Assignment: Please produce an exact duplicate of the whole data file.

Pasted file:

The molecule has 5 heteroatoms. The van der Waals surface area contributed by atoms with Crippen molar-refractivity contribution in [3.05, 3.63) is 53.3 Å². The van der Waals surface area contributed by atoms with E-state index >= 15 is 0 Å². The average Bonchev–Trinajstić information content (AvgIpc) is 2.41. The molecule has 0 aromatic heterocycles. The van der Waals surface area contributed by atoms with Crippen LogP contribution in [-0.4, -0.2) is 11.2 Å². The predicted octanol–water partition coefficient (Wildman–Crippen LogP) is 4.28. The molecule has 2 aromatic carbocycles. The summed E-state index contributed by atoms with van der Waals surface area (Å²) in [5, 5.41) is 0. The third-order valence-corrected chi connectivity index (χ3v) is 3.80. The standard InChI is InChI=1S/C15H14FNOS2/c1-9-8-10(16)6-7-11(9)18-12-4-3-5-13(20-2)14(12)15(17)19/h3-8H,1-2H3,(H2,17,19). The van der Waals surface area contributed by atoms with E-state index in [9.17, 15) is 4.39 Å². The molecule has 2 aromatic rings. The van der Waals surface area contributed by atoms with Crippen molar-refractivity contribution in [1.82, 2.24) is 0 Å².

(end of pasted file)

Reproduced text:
The molecule has 5 heteroatoms. The van der Waals surface area contributed by atoms with Crippen molar-refractivity contribution in [3.05, 3.63) is 53.3 Å². The van der Waals surface area contributed by atoms with E-state index >= 15 is 0 Å². The average Bonchev–Trinajstić information content (AvgIpc) is 2.41. The molecule has 0 aromatic heterocycles. The van der Waals surface area contributed by atoms with Crippen LogP contribution in [-0.4, -0.2) is 11.2 Å². The predicted octanol–water partition coefficient (Wildman–Crippen LogP) is 4.28. The molecule has 2 aromatic carbocycles. The summed E-state index contributed by atoms with van der Waals surface area (Å²) in [5, 5.41) is 0. The third-order valence-corrected chi connectivity index (χ3v) is 3.80. The standard InChI is InChI=1S/C15H14FNOS2/c1-9-8-10(16)6-7-11(9)18-12-4-3-5-13(20-2)14(12)15(17)19/h3-8H,1-2H3,(H2,17,19). The van der Waals surface area contributed by atoms with E-state index in [9.17, 15) is 4.39 Å². The molecule has 2 aromatic rings. The van der Waals surface area contributed by atoms with Crippen molar-refractivity contribution in [1.82, 2.24) is 0 Å².